• Read books. Every once and awhile, read books with a practical focus on becoming a sibling and being an older kid rather than a focus on babies. This will help to normalize and prepare for the experience.
    • Let them help you prepare. Prepare for baby’s arrival with your child, allowing them to help make choices for where to put things or arrange things for the baby.
    • Update something to celebrate your older child. Consider updating something they might be excited about (like a new art or play corner) in honor of being older and a sibling. This helps them feel you are preparing for baby, but also caring for them.
    • Be open, honest and reassuring. Tell them what will change and what won't. For example, "Mommy will be more tired and baby will sleep near mommy just like you did until you were big enough for a crib.” Show them a photo of when they were a baby, if you like. “We will still get plenty of snuggles and I'll read you a book before bedtime like I always have”. “I love you more everyday and that will never change”. “Your heart will feel a lot of things, but it will grow to have a special place for your brother/sister soon.”
    • Talk about night-time disruptions. Depending on your older child(ren)’s sleeping habits and the location of rooms, there may be sleep disruptions for your other children with the night cry of the newborn. Again, be open, honest and reassuring. For example, before baby arrives, explain to your child(ren) how it is normal for newborns to cry (even at night), how the baby is not in trouble, pain or sad, but just trying to communicate that they are needing to be changed or hungry. Assure them that an adult is helping the baby and they can remember that and go back to sleep.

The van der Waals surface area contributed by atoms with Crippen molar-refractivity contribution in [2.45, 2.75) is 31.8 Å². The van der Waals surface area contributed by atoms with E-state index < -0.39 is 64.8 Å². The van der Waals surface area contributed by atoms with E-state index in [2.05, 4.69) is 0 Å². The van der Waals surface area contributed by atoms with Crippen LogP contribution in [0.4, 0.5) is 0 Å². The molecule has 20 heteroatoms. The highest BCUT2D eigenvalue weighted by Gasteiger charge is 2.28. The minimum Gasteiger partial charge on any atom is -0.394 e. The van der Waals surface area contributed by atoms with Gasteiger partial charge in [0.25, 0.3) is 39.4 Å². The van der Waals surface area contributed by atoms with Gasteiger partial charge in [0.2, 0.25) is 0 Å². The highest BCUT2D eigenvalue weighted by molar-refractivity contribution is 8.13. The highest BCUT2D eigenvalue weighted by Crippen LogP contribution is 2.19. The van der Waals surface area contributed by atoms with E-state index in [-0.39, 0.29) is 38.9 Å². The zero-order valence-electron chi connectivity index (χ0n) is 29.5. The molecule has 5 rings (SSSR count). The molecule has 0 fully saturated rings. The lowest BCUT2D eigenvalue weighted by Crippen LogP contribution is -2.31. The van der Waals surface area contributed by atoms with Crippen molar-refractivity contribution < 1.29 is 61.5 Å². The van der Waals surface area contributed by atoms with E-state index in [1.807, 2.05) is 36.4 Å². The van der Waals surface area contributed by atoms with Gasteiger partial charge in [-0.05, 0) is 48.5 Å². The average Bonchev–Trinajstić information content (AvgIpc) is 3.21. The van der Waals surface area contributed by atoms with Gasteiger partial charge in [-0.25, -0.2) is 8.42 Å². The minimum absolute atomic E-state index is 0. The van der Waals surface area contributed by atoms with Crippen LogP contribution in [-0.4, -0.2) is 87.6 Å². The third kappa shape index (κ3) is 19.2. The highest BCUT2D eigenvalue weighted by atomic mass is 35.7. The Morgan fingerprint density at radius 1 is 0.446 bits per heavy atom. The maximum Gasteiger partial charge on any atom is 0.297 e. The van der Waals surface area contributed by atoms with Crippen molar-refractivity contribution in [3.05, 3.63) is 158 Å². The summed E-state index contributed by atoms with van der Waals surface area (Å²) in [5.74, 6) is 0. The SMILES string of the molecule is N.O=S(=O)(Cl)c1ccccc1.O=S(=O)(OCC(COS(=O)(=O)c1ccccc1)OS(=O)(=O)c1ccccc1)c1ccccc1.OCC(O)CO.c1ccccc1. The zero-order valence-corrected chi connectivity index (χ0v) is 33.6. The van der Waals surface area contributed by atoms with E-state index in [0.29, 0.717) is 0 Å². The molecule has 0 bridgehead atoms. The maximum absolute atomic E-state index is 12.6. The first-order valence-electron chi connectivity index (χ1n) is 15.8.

• Sensitize excited visitors. Word-up visitors so they can be mindful of both children and sensitive to the needs of your older child(ren) too. If gifts are being shared, it’s nice if they have a gift that can be shared with all the children or have one for each in some way.
    • Take the pressure off and let their relationship feel natural. Don’t force the relationship issue too much and make it the center of every interaction. Make it a natural topic and a fact of life to make it more comfortable for them to digest within their own appetite.